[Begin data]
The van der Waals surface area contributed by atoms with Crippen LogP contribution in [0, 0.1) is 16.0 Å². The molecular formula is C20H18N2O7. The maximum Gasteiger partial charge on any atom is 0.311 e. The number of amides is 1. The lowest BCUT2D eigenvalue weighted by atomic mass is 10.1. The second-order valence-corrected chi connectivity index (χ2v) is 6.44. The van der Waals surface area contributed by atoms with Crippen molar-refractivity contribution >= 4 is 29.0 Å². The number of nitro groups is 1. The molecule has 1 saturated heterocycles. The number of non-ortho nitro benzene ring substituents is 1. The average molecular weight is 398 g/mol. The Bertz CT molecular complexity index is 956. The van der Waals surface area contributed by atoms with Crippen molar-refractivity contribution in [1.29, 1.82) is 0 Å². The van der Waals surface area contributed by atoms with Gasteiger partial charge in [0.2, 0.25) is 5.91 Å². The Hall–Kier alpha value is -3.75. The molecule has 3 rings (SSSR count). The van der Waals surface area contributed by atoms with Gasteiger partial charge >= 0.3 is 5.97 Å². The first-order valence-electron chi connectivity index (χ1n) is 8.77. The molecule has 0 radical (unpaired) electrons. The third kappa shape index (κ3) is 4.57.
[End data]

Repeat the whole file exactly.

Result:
The van der Waals surface area contributed by atoms with Crippen LogP contribution in [0, 0.1) is 16.0 Å². The molecular formula is C20H18N2O7. The maximum Gasteiger partial charge on any atom is 0.311 e. The number of amides is 1. The lowest BCUT2D eigenvalue weighted by atomic mass is 10.1. The second-order valence-corrected chi connectivity index (χ2v) is 6.44. The van der Waals surface area contributed by atoms with Crippen molar-refractivity contribution >= 4 is 29.0 Å². The number of nitro groups is 1. The molecule has 1 saturated heterocycles. The number of non-ortho nitro benzene ring substituents is 1. The average molecular weight is 398 g/mol. The Bertz CT molecular complexity index is 956. The van der Waals surface area contributed by atoms with Crippen molar-refractivity contribution in [1.29, 1.82) is 0 Å². The van der Waals surface area contributed by atoms with Gasteiger partial charge in [0.2, 0.25) is 5.91 Å². The Hall–Kier alpha value is -3.75. The molecule has 3 rings (SSSR count). The van der Waals surface area contributed by atoms with Gasteiger partial charge >= 0.3 is 5.97 Å². The first-order valence-electron chi connectivity index (χ1n) is 8.77. The molecule has 0 radical (unpaired) electrons. The third kappa shape index (κ3) is 4.57.